References: Clayton DG. Some odds ratio statistics for the analysis of ordered categorical data. Biometrika 1974;61:525-31. Kleinbaum DG, Kupper LL, Morgenstern H. Epidemiologic Research: Principles and Quantitative Methods. John Wiley and Sons Publishers, New York, 1982. Mantel N. Chi-square tests with one degree of freedom: Extensions of the Mantel-Haenszel procedure. J Am Stat Assoc 1963;58:690-700. Mantel N, Haenszel W. Statistical aspects of the analysis of data from retrospective studies of disease. J Natl Cancer Inst 1959;22(4):719-48. Rezende NA, Blumberg HM, Metzger BS, Larsen NM, Ray SM, and McGowan JE, Jr. Risk factors for methicillin-resistance among patients with Staphylococcus aureus bacteremia at the time of hospital admission. Am J Med Sci 2002; 323(3):117-23.
A Pocket Guide to Epidemiology 255
Answers Study Questions and Quizzes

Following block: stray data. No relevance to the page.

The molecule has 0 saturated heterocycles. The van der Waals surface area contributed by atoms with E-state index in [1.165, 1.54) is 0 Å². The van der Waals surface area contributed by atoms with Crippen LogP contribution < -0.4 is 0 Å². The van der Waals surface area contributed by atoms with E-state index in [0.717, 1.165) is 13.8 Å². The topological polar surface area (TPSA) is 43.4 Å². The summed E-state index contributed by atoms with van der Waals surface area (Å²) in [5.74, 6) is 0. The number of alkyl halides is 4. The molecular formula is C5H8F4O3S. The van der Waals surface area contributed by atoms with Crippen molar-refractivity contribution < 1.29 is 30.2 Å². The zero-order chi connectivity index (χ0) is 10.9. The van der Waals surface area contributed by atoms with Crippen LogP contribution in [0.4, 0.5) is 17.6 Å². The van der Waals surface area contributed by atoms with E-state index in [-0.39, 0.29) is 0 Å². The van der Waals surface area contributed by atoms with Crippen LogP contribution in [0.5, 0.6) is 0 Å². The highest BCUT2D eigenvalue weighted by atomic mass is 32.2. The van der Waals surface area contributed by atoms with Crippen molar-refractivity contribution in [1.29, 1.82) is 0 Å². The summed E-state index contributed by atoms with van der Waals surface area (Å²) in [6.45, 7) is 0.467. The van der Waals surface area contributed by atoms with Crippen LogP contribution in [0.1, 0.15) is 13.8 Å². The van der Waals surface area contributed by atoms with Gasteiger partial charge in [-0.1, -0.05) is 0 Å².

Q14.1 1. For both smokers and non-smokers separately, there appears to be no association between exposure to TXC and the development of lung cancer. Never the less, it may be argued that the RR of 1.3 for smokers indicates a moderate association; however, this estimate is highly non-significant. 2. No, the two stratum-specific risk ratio estimates are essentially equal. Again, the RR of 1.3 for smokers indicates a small effect, but is highly nonsignificant. 3. No, even though the crude estimate of effects is 2.1, the correct analysis requires that smoking be controlled, from which the data show no effect of TCX exposure. An adjusted estimate over the two strata would provide an appropriate summary statistic that controls for smoking. 4. Since the adjusted point estimate is close to the null value of 1 and the Mantel-Haenszel test statistic is very non-significant, you should conclude that there is no evidence of and E-D relationship from these data Q14.2 1. Yes, the odds ratio of 11.67 is very high and the MH test is highly significant and, even though the confidence interval is wide, the interval does not include the null value. 2. The association may change when one or more variables are controlled. If this happens and the control variables are risk factors, then an adjusted estimate or estimates would be more appropriate. 3. Not necessarily. If one or more of these variables are not previously known risk factors for MRSA status, then such variables may not be controlled. 4. Some (n=5) study subjects had to having missing information on either MSRA status or on previous hospitalization information. In fact, it was on the latter variable that 5 observations were missing. 5. No, the stratum-specific odds ratios within different age groups are very close (around 11). 6. No, the P-value of .95 is very high, indicating no evidence of interaction due to age. 7. Yes, overall assessment is appropriate because there is no evidence of interaction due to age. 8. No, the crude and adjusted odds ratios are essentially equal. 9. Yes, the Mantel-Haenszel test for stratified data is highly significant (P